Dec 15, 2020 at 13:58


  • 5

    I used a library called really fast deep clone: github.com/davidmarkclements/rfdc Worked really well for me.

    – bakkaa

    Jan 14, 2021 at 16:02

  • 3

    @Ricardo Surely you can see the history of the answer to see that “(shallow copy)” has been added after “ES6”, after I wrote my comment. It’s now more clear that this is a shallow copy.

    Apr 28, 2021 at 9:39


2423

Checkout this benchmark: http://jsben.ch/#/bWfk9

In my previous tests where speed was a main concern I found

JSON.parse(JSON.stringify(obj))

to be the slowest way to deep clone an object (it is slower than jQuery.extend with deep flag set true by 10-20%).

jQuery.extend is pretty fast when the deep flag is set to false (shallow clone). It is a good option, because it includes some extra logic for type validation and doesn’t copy over undefined properties, etc., but this will also slow you down a little.

If you know the structure of the objects you are trying to clone or can avoid deep nested arrays you can write a simple for (var i in obj) loop to clone your object while checking hasOwnProperty and it will be much much faster than jQuery.

Lastly if you are attempting to clone a known object structure in a hot loop you can get MUCH MUCH MORE PERFORMANCE by simply in-lining the clone procedure and manually constructing the object.

JavaScript trace engines suck at optimizing for..in loops and checking hasOwnProperty will slow you down as well. Manual clone when speed is an absolute must.

var clonedObject = {
  knownProp: obj.knownProp,
  ..
}

Beware using the JSON.parse(JSON.stringify(obj)) method on Date objects – JSON.stringify(new Date()) returns a string representation of the date in ISO format, which JSON.parse() doesn’t convert back to a Date object. See this answer for more details.

Additionally, please note that, in Chrome 65 at least, native cloning is not the way to go. According to JSPerf, performing native cloning by creating a new function is nearly 800x slower than using JSON.stringify which is incredibly fast all the way across the board.

Update for ES6

If you are using Javascript ES6 try this native method for cloning or shallow copy.

Object.assign({}, obj);

2

  • 10

    Note that there are 2 mistakes in your bench: first, it compares some shallow cloning (lodash _.clone and Object.assign) to some deep cloning (JSON.parse(JSON.stringify())). Secondly, it says “deep clone” for lodash but it does a shallow clone instead.

    – papillon

    Feb 15, 2021 at 14:22


  • Note that when testing in the same benchmarking tool, object spread let obj2 = {...obj} appears to be more efficient than Object.assign(). Approximately ~20% faster.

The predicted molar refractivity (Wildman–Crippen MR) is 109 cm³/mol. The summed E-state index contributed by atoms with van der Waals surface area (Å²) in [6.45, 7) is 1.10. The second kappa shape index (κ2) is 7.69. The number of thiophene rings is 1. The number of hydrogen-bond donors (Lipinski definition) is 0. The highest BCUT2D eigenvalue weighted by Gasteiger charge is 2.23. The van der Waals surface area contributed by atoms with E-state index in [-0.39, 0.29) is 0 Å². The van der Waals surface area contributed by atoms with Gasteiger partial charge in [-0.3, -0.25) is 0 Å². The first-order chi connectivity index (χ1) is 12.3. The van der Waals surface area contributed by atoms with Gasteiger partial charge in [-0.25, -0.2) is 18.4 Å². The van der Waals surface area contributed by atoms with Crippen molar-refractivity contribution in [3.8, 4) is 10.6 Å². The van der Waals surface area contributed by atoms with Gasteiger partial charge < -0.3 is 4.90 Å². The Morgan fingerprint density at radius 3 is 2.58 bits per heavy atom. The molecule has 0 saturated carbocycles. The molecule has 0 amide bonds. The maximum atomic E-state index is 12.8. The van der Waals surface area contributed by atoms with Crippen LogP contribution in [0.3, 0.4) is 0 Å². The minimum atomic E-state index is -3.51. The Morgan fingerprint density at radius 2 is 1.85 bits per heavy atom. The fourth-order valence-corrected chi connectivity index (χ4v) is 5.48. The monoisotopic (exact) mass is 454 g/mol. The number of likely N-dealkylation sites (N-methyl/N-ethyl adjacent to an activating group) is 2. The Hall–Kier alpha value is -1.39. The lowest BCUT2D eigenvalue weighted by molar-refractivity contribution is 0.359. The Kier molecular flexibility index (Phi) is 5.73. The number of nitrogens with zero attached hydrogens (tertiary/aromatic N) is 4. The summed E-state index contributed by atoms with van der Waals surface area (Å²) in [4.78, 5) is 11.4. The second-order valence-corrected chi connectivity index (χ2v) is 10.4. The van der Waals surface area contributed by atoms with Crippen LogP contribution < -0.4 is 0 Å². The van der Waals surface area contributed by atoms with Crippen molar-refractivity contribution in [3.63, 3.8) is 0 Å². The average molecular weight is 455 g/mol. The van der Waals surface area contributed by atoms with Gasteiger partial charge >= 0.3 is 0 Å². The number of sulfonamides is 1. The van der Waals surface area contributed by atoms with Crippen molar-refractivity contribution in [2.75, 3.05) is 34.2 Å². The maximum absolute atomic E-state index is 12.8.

– ragan

    May 28 at 22:31

584

+50

Structured Cloning

2022 update: The structuredClone global function is already available in Firefox 94, Node 17 and Deno 1.14

The HTML standard includes an internal structured cloning/serialization algorithm that can create deep clones of objects. It is still limited to certain built-in types, but in addition to the few types supported by JSON it also supports Dates, RegExps, Maps, Sets, Blobs, FileLists, ImageDatas, sparse Arrays, Typed Arrays, and probably more in the future. It also preserves references within the cloned data, allowing it to support cyclical and recursive structures that would cause errors for JSON.

Support in Node.js:

The structuredClone global function is provided by Node 17.0:

const clone = structuredClone(original);

Previous versions: The v8 module in Node.js (as of Node 11) exposes the structured serialization API directly, but this functionality is still marked as “experimental”, and subject to change or removal in future versions. If you’re using a compatible version, cloning an object is as simple as:

const v8 = require('v8');

const structuredClone = obj => {
  return v8.deserialize(v8.serialize(obj));
};

Direct Support in Browsers: Available in Firefox 94

The structuredClone global function will soon be provided by all major browsers (having previously been discussed in whatwg/html#793 on GitHub). It looks / will look like this:

const clone = structuredClone(original);

Until this is shipped, browsers’ structured clone implementations are only exposed indirectly.

Asynchronous Workaround: Usable. 😕

The lower-overhead way to create a structured clone with existing APIs is to post the data through one port of a MessageChannels. The other port will emit a message event with a structured clone of the attached .data. Unfortunately, listening for these events is necessarily asynchronous, and the synchronous alternatives are less practical.

class StructuredCloner {
  constructor() {
    this.pendingClones_ = new Map();
    this.nextKey_ = 0;
    
    const channel = new MessageChannel();
    this.inPort_ = channel.port1;
    this.outPort_ = channel.port2;
    
    this.outPort_.onmessage = ({data: {key, value}}) => {
      const resolve = this.pendingClones_.get(key);
      resolve(value);
      this.pendingClones_.delete(key);
    };
    this.outPort_.start();
  }